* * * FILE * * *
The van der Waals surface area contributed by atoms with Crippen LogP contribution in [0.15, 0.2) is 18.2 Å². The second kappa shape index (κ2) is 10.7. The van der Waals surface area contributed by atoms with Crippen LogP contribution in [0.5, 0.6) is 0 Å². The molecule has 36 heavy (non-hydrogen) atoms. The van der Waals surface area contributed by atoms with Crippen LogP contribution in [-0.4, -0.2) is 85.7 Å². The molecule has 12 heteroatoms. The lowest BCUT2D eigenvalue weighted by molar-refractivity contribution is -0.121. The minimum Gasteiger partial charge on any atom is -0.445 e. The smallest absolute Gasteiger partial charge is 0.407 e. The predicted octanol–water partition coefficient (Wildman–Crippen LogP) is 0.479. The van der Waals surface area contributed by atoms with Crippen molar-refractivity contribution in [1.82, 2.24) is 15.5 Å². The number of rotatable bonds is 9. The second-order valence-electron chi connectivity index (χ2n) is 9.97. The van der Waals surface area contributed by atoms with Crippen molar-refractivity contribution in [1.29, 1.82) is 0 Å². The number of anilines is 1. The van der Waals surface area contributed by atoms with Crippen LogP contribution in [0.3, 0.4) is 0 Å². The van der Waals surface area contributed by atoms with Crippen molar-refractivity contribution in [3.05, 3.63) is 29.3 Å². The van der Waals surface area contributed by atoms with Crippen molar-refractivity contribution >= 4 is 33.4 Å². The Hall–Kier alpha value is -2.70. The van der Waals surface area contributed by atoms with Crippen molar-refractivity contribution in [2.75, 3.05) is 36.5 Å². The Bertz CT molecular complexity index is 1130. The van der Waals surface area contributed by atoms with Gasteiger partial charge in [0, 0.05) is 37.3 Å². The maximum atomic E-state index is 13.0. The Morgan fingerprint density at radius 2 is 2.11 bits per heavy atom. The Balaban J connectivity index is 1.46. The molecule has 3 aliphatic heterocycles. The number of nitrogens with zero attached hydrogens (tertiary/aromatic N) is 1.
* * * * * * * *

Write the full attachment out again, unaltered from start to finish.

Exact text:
The van der Waals surface area contributed by atoms with Crippen LogP contribution in [0.15, 0.2) is 18.2 Å². The second kappa shape index (κ2) is 10.7. The van der Waals surface area contributed by atoms with Crippen LogP contribution in [0.5, 0.6) is 0 Å². The molecule has 36 heavy (non-hydrogen) atoms. The van der Waals surface area contributed by atoms with Crippen LogP contribution in [-0.4, -0.2) is 85.7 Å². The molecule has 12 heteroatoms. The lowest BCUT2D eigenvalue weighted by molar-refractivity contribution is -0.121. The minimum Gasteiger partial charge on any atom is -0.445 e. The smallest absolute Gasteiger partial charge is 0.407 e. The predicted octanol–water partition coefficient (Wildman–Crippen LogP) is 0.479. The van der Waals surface area contributed by atoms with Crippen molar-refractivity contribution in [1.82, 2.24) is 15.5 Å². The number of rotatable bonds is 9. The second-order valence-electron chi connectivity index (χ2n) is 9.97. The van der Waals surface area contributed by atoms with Crippen molar-refractivity contribution in [1.29, 1.82) is 0 Å². The number of anilines is 1. The van der Waals surface area contributed by atoms with Crippen LogP contribution in [0.3, 0.4) is 0 Å². The van der Waals surface area contributed by atoms with Crippen molar-refractivity contribution in [3.05, 3.63) is 29.3 Å². The van der Waals surface area contributed by atoms with Crippen molar-refractivity contribution >= 4 is 33.4 Å². The Hall–Kier alpha value is -2.70. The van der Waals surface area contributed by atoms with Crippen molar-refractivity contribution in [2.75, 3.05) is 36.5 Å². The Bertz CT molecular complexity index is 1130. The van der Waals surface area contributed by atoms with Gasteiger partial charge in [0, 0.05) is 37.3 Å². The maximum atomic E-state index is 13.0. The Morgan fingerprint density at radius 2 is 2.11 bits per heavy atom. The Balaban J connectivity index is 1.46. The molecule has 3 aliphatic heterocycles. The number of nitrogens with zero attached hydrogens (tertiary/aromatic N) is 1.